Factoring question - generalized factoring in integers

In summary, the conversation discusses the concept of factoring polynomials over the integers using graphs to represent the coefficients. The graph shows that the coefficients of x^2 are always 1 and the values for the remaining coefficients vary based on the values of a and b. The conversation also raises questions about the usefulness of constructing an axis based on powers of a variable and whether this approach can provide insights into factoring over the integers.
  • #1
elegysix
406
15
Hello, this is rather complicated to explain so bear with me.

I was wondering about the coefficients of polynomials which are factorable in the integers, meaning polynomials which can be written as (x+a)(x+b) where a and b are integers.

I had a curious idea about letting the x-axis represent powers of x, and the y-axis representing the value of each coefficient. Looking at a few plots of these coefficients makes me wonder several things. Most importantly though - is it useful to construct an axis based on powers of a variable?

The polynomials are of the form x^2+(a+b)x+ab.
In these graphs, the x-axis - 0,1,2 are the powers of x, and y is the value of the coefficient.
Each of these have a value of 1 for the coefficient of x^2, so all lines converge to (2,1).
Each of the graphs has a constant factor a, and b is varied between -5:5, excluding 0.
I've graphed for a=1,2 and 3.
The graphs are basic and do not show which lines are for which polynomials, if I spend more time on it I'll make it do that.

Does anyone know anything about or like this? any comments?
Can I learn anything about factoring in integers from this?


[PLAIN]http://img805.imageshack.us/img805/5228/69023794.jpg

[URL=http://imageshack.us/photo/my-images/84/61558448.jpg/]http://img84.imageshack.us/img84/9545/61558448.jpg


http://img828.imageshack.us/img828/4904/95017762.jpg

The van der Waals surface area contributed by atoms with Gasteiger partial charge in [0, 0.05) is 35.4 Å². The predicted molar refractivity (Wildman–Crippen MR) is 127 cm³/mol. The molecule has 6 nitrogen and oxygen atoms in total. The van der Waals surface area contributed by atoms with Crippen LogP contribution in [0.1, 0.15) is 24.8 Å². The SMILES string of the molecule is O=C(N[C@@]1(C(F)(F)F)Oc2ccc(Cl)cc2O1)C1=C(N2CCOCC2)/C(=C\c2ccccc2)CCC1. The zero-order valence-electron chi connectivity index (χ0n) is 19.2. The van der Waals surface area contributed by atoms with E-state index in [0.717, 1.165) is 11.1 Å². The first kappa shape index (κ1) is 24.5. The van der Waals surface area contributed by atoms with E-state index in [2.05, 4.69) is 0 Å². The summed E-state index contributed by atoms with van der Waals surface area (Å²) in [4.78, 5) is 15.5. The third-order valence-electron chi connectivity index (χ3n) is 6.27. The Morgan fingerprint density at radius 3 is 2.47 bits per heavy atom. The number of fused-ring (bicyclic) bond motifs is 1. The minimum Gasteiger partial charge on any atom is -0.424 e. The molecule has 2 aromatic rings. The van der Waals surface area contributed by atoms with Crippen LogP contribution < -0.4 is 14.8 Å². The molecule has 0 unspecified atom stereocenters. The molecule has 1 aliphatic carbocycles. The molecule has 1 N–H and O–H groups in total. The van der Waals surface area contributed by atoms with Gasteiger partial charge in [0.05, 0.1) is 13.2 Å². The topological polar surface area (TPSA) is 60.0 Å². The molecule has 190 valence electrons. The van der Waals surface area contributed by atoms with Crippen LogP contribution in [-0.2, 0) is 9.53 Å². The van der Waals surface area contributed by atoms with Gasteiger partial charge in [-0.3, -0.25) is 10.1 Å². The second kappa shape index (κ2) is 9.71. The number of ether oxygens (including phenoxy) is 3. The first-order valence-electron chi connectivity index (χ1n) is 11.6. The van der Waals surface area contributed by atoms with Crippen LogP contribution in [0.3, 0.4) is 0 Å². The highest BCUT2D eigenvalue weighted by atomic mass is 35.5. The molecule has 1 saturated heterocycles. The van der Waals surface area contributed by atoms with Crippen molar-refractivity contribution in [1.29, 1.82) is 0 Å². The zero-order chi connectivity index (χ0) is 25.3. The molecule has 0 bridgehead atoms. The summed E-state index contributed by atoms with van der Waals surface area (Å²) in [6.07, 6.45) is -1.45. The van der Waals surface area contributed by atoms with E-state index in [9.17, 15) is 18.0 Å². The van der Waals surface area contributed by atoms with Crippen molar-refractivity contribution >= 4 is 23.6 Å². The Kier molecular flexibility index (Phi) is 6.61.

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  • #2
Factoring over the integers is the same as factoring over ##\mathbb{Q}## with the usual properties: degree of the polynomial, factoring over ##\mathbb{C}## and see which zeroes are rational, etc.
 

1. What is factoring in integers?

Factoring in integers is the process of breaking down a number into its prime factors. This means finding the prime numbers that can be multiplied together to get the original number.

2. Why is factoring important?

Factoring is important in many areas of mathematics, including number theory, cryptography, and algebra. It can also be used to simplify complicated expressions and solve equations.

3. What is generalized factoring?

Generalized factoring is the process of finding the factors of a polynomial with more than two terms. This involves factoring out a common factor or using techniques such as grouping or the quadratic formula.

4. How do you factor a polynomial?

To factor a polynomial, you need to look for any common factors and use techniques such as grouping or the quadratic formula to find the remaining factors. It may also be helpful to use a factoring calculator or solve the polynomial by trial and error.

5. What is the difference between factoring and simplifying?

Factoring is the process of breaking down a number or expression into its factors, while simplifying involves reducing an expression to its simplest form. Factoring is a specific type of simplification that involves finding the prime factors of a number or expression.

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